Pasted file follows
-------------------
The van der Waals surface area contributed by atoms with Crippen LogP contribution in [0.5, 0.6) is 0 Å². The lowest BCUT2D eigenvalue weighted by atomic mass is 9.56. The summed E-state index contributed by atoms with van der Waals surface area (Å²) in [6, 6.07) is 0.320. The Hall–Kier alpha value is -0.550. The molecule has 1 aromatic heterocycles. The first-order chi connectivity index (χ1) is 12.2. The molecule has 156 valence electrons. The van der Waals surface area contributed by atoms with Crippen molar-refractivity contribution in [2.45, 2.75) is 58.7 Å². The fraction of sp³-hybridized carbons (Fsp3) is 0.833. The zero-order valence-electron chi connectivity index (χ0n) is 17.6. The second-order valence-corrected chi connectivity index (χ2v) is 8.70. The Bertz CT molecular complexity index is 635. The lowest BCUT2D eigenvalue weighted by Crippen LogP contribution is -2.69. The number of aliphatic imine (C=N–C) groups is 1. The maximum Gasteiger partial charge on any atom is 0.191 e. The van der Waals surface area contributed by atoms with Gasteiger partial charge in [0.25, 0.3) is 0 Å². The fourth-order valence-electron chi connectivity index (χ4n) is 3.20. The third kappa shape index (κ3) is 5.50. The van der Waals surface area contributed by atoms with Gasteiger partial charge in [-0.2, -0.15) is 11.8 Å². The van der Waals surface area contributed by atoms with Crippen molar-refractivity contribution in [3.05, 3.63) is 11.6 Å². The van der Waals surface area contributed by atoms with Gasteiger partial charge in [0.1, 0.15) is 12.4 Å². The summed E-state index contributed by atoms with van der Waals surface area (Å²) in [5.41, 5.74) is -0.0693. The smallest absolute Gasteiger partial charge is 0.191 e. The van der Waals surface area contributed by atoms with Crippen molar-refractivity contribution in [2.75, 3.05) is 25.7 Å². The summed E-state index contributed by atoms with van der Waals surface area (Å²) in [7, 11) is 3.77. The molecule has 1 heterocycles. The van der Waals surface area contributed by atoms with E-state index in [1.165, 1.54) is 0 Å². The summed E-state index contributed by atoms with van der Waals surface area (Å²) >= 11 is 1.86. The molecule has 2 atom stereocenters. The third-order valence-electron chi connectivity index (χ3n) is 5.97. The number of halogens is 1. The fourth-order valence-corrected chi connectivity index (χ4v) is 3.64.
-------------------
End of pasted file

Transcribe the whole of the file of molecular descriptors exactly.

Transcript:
The van der Waals surface area contributed by atoms with Crippen LogP contribution in [0.5, 0.6) is 0 Å². The lowest BCUT2D eigenvalue weighted by atomic mass is 9.56. The summed E-state index contributed by atoms with van der Waals surface area (Å²) in [6, 6.07) is 0.320. The Hall–Kier alpha value is -0.550. The molecule has 1 aromatic heterocycles. The first-order chi connectivity index (χ1) is 12.2. The molecule has 156 valence electrons. The van der Waals surface area contributed by atoms with Crippen molar-refractivity contribution in [2.45, 2.75) is 58.7 Å². The fraction of sp³-hybridized carbons (Fsp3) is 0.833. The zero-order valence-electron chi connectivity index (χ0n) is 17.6. The second-order valence-corrected chi connectivity index (χ2v) is 8.70. The Bertz CT molecular complexity index is 635. The lowest BCUT2D eigenvalue weighted by Crippen LogP contribution is -2.69. The number of aliphatic imine (C=N–C) groups is 1. The maximum Gasteiger partial charge on any atom is 0.191 e. The van der Waals surface area contributed by atoms with Gasteiger partial charge in [0.25, 0.3) is 0 Å². The fourth-order valence-electron chi connectivity index (χ4n) is 3.20. The third kappa shape index (κ3) is 5.50. The van der Waals surface area contributed by atoms with Gasteiger partial charge in [-0.2, -0.15) is 11.8 Å². The van der Waals surface area contributed by atoms with Crippen molar-refractivity contribution in [3.05, 3.63) is 11.6 Å². The van der Waals surface area contributed by atoms with Gasteiger partial charge in [0.1, 0.15) is 12.4 Å². The summed E-state index contributed by atoms with van der Waals surface area (Å²) in [5.41, 5.74) is -0.0693. The smallest absolute Gasteiger partial charge is 0.191 e. The van der Waals surface area contributed by atoms with Crippen molar-refractivity contribution in [2.75, 3.05) is 25.7 Å². The summed E-state index contributed by atoms with van der Waals surface area (Å²) in [7, 11) is 3.77. The molecule has 1 heterocycles. The van der Waals surface area contributed by atoms with E-state index in [1.165, 1.54) is 0 Å². The summed E-state index contributed by atoms with van der Waals surface area (Å²) >= 11 is 1.86. The molecule has 2 atom stereocenters. The third-order valence-electron chi connectivity index (χ3n) is 5.97. The number of halogens is 1. The fourth-order valence-corrected chi connectivity index (χ4v) is 3.64.